Autodesk’s newest software promises to make work easier and more accurate in the field.
Autodesk Point Layout -- the product of the company’s recent technology acquisition of Colorado-based Get The Point -- sits on top of Autodesk design apps and allows for automatic point creation from BIM and CAD models.
The information can be taken out to the field and automatically transferred to a robotic total station for layout, providing contractors and subcontractors laser-guided pinpoint accuracy for the placement and verification of building elements—all on their tablets.
Data can also be relayed from the total station back into the model to capture and maintain real-world conditions for as-builts, as well as quality assurance and validation.
By replacing manual layout techniques, Autodesk Point Layout not only improves field accuracy and productivity, but ultimately speeds construction, which makes it easier to complete projects on time and on budget.
“Typically, when you are working with subcontractors, you are relying on a tape measure and drawings to make sure that what goes out to the field is correct,” said Cody Taylor of Rogers-O’Brien Construction, who was one of the first clients to use the point layout software almost three years ago. “Now we can export our survey coordinates from what we have built into the model out to the field with seamless integration and precision.”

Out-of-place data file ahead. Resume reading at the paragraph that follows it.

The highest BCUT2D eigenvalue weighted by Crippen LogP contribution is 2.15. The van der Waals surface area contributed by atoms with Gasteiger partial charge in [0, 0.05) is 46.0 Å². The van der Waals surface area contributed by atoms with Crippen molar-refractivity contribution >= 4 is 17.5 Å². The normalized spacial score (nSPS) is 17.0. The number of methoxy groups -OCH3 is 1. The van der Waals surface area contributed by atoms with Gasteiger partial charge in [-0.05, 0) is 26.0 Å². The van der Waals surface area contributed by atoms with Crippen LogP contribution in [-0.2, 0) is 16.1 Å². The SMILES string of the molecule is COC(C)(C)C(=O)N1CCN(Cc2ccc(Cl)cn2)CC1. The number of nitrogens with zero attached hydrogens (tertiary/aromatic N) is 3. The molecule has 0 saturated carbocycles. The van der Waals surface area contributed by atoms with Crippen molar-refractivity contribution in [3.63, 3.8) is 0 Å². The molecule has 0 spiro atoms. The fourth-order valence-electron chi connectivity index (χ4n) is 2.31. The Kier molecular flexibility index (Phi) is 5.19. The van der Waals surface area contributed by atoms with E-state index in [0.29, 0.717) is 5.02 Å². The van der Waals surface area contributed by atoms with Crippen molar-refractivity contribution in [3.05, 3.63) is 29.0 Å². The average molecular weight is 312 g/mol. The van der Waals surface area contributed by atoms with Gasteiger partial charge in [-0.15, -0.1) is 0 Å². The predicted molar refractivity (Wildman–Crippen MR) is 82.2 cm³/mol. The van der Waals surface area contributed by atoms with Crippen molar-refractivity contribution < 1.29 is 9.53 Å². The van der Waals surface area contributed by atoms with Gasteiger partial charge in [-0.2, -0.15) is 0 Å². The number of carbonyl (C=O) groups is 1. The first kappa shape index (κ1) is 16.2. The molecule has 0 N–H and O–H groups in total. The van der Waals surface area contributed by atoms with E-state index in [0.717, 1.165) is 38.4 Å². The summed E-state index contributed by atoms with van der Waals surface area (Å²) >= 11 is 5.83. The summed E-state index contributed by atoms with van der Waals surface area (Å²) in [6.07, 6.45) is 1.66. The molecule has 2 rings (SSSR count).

Rogers-O’Brien, like other busy firms, struggled to leverage the 3D modeling and coordination done in-house to get accurate information out into the field.
“This product helps bridge the gap between the office and the field and helps lighten the load of our field engineer,” Taylor said.
Mark Fritts, senior product manager at Autodesk, said the software increases productivity in the field.
“Unlike the manual process of dimensioning that has been around for centuries, one person can now layout more points of data and locations in a day than they ever could before and with fewer crewmembers,” Fritts said. ”It’s extremely efficient.”
The software extends the Building Information Modeling (BIM) workflow further into the field from the early stages of design all the way through project delivery and building operations. The accuracy of the point layout reduces the need for reworks, which increases overall productivity, said Fritts. And it requires a whole lot less manpower.
“This technology has been around for a while in the civil survey space, but now we are really taking BIM into the construction model and bringing it to that next level of a building—the wall folks, plumbing, HVAC, etc. The benefit has been tremendous.”
An added benefit is improved construction site safety, as fewer people are required onsite and for a shorter period of time.
“We have a field engineer who is a big believer in old-school methods. He likes to take his pen, paper and calculator and manually insert his XYZ coordinates into AutoCad,” Taylor said. “We raced once and it took him six hours to do what I did in 30 minutes with the software. It was a real eye-opener.”